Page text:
The man who survived being beaten and buried under a pile of debris inside a Union Street basement last year is suing the organization that placed his attacker in the apartment building.
The 2015 attack by Harold Michael Ortiz left Ralph Carson near death. Carson was rescued Sept. 2. Ortiz also attacked and killed a second resident of the building, Valerie Washington. Her body was found in the same basement where Ortiz was left for dead.
In the lawsuit brought last week on behalf of Carson, he alleges Mohawk Opportunities placed a dangerous, mentally ill Ortiz in an apartment at 1330 Union St. in August 2015 and did nothing to protect other tenants.
Attorney E. Robert Keach, who represents Carson, contends the agency took responsibility for Ortiz by placing him there and that Ortiz displayed multiple warning signs that Mohawk Opportunities failed to act on.
“Obviously, it’s a noble thing to try to help the mentally ill find a place to live,” Keach said Wednesday. “But when you take someone who’s obviously dangerous, put them in the community and don’t bother to warn anybody, and that person causes harm, you’re responsible.”
Keach filed the lawsuit in state Supreme Court in Schenectady County. It also names the owner of the 1330 Union St. building, identified as Nandini Singh, claiming negligence and negligent infliction of emotional distress. Ortiz’ mental health providers are also cited as potential defendants, though they are not named in the suit.
Joe Gallagher, executive director of Mohawk Opportunities, said Wednesday he was not aware of the suit and couldn’t comment. Singh could not be reached.
Ortiz, 44, most recently of Schenectady, pleaded guilty in June to second-degree murder, first-degree kidnapping and other charges in exchange for a sentence of 30 years to life in state prison.
Authorities found Carson and Washington’s body buried under piles of debris in the apartment building’s basement.
Washington’s family is also considering a lawsuit, their local attorney Steven Kouray said Wednesday.
At the time of the attack, Ortiz, an ex-con, had recently been released from prison after serving 17 years for an attempted murder conviction in New York City. He was moved to the apartment building less than two weeks before the attacks, according to the lawsuit, which contends he was placed through a Mohawk Opportunities program that requires clients to have psychiatric diagnoses in order to find housing.
The program also requires that the client not be a danger to themselves or others, the lawsuit states.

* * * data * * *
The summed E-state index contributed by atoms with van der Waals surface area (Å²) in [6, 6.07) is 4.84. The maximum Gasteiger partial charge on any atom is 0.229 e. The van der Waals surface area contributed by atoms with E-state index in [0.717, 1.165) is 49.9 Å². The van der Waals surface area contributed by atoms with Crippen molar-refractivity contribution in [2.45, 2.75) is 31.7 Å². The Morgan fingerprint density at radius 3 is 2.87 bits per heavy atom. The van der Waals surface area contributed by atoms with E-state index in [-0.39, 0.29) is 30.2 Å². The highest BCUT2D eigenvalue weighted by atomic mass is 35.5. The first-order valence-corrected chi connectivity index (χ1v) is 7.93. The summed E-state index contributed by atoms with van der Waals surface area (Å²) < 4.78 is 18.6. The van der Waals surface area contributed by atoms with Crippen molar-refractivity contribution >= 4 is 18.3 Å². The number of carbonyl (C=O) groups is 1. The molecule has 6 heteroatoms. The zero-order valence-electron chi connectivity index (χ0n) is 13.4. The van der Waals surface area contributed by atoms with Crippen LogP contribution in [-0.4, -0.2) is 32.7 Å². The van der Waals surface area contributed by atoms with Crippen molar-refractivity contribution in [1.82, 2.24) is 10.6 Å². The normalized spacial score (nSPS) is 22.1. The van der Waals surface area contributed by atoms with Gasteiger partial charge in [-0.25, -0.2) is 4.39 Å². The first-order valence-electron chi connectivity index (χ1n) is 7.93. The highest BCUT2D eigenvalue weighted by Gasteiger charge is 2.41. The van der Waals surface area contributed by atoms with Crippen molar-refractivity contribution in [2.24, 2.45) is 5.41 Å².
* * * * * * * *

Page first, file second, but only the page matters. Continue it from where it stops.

Ortiz “had a known and documented history of serious, and depraved, violence against others,” Keach wrote in the lawsuit, also citing Ortiz’ prior attempted murder conviction, an earlier robbery conviction and a lengthy history of discipline during his prison term.
The Carson suit also includes new information about what Carson saw and experienced leading up to the attack and afterward.
Ortiz not only buried Carson under debris, but he also wrapped him in barbed wire and then burglarized both Washington’s and Carson’s apartments, according to the lawsuit. Ortiz took thousands of dollars in cash and property from Carson’s apartment, the suit states.
When rescued, Carson was suffering from dehydration and disorientation. He also had a concussion, bruises, swelling and deep wounds to his head, stomach, arms, legs, heel and other parts of his body, accordig to the lawsuit.
Ortiz attacked Carson when Carson went to the basement to do laundry, authorities said.
In the days leading up to the attack, the suit contends, Ortiz was frequently seen by Carson and other tenants showing signs of delirium and severe intoxication. Ortiz talked to people who weren’t there and exhibited “violent gestures and actions” against people who also weren’t there.
The lawsuit also contends Carson witnessed Ortiz trying to talk a Mohawk Opportunities case worker into the same basement where Ortiz would attack Carson. Afterward, the suit alleges the case worker admitted to Carson she’d been afraid of Ortiz.
Yet, Mohawk Opportunities continued to allow Ortiz to live there and took no further steps to determine if he posed a danger to tenants or to inform other residents of Ortiz’ violent past, the suit states.
The suit continues that a different Mohawk employee visited Carson after his release from the hospital to apologize to him and that at least one Mohawk employee was fired as a result of “actions or inactions involving Mr. Ortiz.”